A trendy term that may actually fuel our obsession with image
This week, we kick off an online series, “GOOD Dictionary,” where we take an in-depth look at the words and phrases that become part of the conscious person’s vernacular. This week’s phrase: Body shame.
Body Shame: /ˈbädē/ /SHām/ noun
- inappropriate negative statements and attitudes toward another person's weight or size.
Hardly a day goes by in the world without someone being “body-shamed,” or “shutting down” and “slamming” body-shamers. On Monday, the story of the day, published by Refinery29, was about a fitness instructor named Liz Krueger. Krueger had posted a photo of herself wearing a tight minidress to Instagram detailing an experience she had while at a friend’s wedding. “If only I knew that choosing this dress for a wedding on a 90 degree day meant so many women would be outrightly rude to me, and even come up behind me slap my ass as I'm standing alone,” she said. She then wrote that she was starting a women’s movement called #KruegerKindness. Refinery29 called it “An Inspiring Response To Being Body-Shamed At A Wedding.”
The problem is… What Krueger experienced wasn’t body-shame. It was harassment. She wasn’t being shamed for or about her body. Her body was being violated and objectified in a physical way. There’s no denying, either, that Krueger occupies a slim body, the kind of body we see well-represented in most mainstream media.
It’s notable that Refinery29 chose to categorize what Krueger faced as “body shame”—it’s not a phrase that Krueger herself uses in her Instagram posts. In recent years, “body-shaming” has become a popular subject for internet news headlines. Body-shaming is so clickable, it earns its own hashtag on some news sites. Body-shaming happens to celebrities. It happens to pregnant people. If you have a body that is not thin, or white, or able, you are particularly susceptible. We live in a culture that privileges beauty, and often a specific type of beauty embodied by white women.
The anatomy of a body-shaming story goes something like this: a person—usually a woman—is derided, or criticized, or otherwise made to feel shame about her body. Often the target is being singled out for occupying a body that is not thin. That person makes a social media post “calling out” their body-shamers, taking an admirable stand against bullying. If this person is a celebrity, they might do an interview about it, or release some kind of defiant statement.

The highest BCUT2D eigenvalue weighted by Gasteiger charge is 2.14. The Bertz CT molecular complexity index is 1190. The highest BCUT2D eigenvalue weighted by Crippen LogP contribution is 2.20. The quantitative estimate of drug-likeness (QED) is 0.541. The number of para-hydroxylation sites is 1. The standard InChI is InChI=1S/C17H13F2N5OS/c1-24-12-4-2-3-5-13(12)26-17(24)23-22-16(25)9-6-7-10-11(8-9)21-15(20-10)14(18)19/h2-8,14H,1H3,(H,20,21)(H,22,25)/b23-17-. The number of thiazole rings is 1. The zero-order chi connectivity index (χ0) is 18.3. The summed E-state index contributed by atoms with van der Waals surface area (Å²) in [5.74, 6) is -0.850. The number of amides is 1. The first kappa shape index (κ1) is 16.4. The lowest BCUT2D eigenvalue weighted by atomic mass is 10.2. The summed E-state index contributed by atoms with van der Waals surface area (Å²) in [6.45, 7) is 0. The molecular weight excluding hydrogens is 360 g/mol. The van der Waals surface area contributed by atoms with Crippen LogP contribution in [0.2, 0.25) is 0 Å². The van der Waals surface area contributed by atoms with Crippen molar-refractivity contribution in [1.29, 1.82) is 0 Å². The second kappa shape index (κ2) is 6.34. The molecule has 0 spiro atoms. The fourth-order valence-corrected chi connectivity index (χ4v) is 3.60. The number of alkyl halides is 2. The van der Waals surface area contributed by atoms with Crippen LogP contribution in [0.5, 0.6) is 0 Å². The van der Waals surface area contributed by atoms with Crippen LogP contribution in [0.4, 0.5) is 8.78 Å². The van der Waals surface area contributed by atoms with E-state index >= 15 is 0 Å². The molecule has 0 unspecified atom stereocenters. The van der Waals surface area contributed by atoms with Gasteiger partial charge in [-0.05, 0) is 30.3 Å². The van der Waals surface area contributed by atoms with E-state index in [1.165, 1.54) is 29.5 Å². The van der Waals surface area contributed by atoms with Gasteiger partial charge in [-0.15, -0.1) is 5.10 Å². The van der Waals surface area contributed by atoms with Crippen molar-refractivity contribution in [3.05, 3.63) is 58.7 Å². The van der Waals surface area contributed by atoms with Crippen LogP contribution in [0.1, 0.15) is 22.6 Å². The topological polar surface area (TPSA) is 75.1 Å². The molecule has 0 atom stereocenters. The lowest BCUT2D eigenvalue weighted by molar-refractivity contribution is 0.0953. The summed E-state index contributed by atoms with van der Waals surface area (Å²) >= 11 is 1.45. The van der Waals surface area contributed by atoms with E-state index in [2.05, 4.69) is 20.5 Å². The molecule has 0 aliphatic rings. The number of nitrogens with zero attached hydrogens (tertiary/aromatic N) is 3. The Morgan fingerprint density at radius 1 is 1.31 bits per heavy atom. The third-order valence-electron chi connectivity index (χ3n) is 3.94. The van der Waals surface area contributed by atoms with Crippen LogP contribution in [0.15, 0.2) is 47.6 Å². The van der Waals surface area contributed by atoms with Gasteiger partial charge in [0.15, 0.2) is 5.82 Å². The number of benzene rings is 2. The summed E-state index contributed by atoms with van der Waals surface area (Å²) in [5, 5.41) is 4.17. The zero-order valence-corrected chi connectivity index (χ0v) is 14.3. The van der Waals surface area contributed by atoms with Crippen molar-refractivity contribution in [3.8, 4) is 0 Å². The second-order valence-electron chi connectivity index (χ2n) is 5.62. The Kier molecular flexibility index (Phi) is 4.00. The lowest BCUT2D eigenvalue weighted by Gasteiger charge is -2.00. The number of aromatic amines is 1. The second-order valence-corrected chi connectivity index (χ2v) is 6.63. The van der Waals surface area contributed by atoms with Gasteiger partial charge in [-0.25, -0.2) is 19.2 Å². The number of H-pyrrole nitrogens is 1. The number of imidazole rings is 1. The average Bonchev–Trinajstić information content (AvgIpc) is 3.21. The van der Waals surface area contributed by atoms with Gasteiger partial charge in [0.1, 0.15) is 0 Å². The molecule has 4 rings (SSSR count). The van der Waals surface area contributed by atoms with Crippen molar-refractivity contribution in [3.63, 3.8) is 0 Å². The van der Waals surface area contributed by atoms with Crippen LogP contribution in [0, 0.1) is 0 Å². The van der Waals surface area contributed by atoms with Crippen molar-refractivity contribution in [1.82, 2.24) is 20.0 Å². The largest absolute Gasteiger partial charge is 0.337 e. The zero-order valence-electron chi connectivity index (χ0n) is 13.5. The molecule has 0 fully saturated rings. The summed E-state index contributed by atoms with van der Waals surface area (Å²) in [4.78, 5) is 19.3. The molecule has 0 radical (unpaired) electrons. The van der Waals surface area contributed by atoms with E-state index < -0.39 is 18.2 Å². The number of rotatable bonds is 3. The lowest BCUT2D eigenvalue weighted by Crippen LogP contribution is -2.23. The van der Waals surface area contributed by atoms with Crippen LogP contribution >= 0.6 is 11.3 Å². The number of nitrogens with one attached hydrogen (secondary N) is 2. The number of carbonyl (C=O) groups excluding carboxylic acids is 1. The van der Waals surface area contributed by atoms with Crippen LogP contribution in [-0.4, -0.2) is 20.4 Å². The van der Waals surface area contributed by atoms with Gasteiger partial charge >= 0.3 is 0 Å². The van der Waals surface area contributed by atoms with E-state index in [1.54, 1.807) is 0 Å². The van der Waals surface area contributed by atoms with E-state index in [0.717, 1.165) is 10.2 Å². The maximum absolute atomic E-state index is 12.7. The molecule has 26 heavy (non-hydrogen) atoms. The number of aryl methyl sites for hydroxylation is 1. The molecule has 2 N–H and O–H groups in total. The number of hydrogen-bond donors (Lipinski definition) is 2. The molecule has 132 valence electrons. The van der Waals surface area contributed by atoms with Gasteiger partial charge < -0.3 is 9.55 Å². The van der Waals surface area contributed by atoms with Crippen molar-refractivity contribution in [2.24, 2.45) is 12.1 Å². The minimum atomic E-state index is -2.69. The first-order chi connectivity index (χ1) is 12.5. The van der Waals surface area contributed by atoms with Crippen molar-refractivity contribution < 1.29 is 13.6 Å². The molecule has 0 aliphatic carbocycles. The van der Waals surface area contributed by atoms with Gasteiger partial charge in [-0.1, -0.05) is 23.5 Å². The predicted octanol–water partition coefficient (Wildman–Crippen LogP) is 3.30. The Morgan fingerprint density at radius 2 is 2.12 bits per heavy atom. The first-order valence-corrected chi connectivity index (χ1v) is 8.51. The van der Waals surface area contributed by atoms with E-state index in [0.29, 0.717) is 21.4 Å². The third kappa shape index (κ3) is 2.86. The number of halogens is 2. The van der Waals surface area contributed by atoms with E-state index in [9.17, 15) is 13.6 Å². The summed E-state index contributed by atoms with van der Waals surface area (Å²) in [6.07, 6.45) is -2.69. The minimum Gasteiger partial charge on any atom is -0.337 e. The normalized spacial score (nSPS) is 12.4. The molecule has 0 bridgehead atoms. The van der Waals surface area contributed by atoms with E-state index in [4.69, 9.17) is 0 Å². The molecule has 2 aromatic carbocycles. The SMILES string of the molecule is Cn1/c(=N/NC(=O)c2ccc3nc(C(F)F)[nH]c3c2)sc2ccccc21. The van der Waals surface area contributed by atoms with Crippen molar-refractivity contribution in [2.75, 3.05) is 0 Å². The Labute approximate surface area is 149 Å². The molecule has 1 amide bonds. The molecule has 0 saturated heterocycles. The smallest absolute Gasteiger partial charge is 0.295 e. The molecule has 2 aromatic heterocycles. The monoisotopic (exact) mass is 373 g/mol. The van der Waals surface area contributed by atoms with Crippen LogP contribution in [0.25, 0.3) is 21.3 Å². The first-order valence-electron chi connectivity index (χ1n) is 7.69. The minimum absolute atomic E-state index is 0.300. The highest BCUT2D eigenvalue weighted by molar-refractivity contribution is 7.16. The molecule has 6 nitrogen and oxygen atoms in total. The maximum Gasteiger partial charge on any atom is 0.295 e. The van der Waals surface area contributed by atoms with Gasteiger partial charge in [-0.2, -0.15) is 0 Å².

Google Trends analysis of “body-shaming”
Look at the links that populate this Google Search: body-shaming is not so much a fresh cultural phenomenon as it is a media phenomenon (GOOD often covers body-shaming stories. This writer has written one or two. We also wrote a post about Krueger, though we described the incident as bullying). A Google Trends analysis says the phrase began to gain currency in 2012—with a spike in October. That was the month that local TV news anchor Jennifer Livingston went on air to publicly respond to a letter from a viewer who castigated her for her “physical condition”. Video of her retort received attention from national news outlets. That was also the same month that Plus Model magazine released it’s “Love Your Body” issue. “Body-shaming is present in our lives,” said editor-in-chief Madeline Jones, “…We see bigger women being put down for being too big but we also see men and women body-shaming smaller models for being too small.”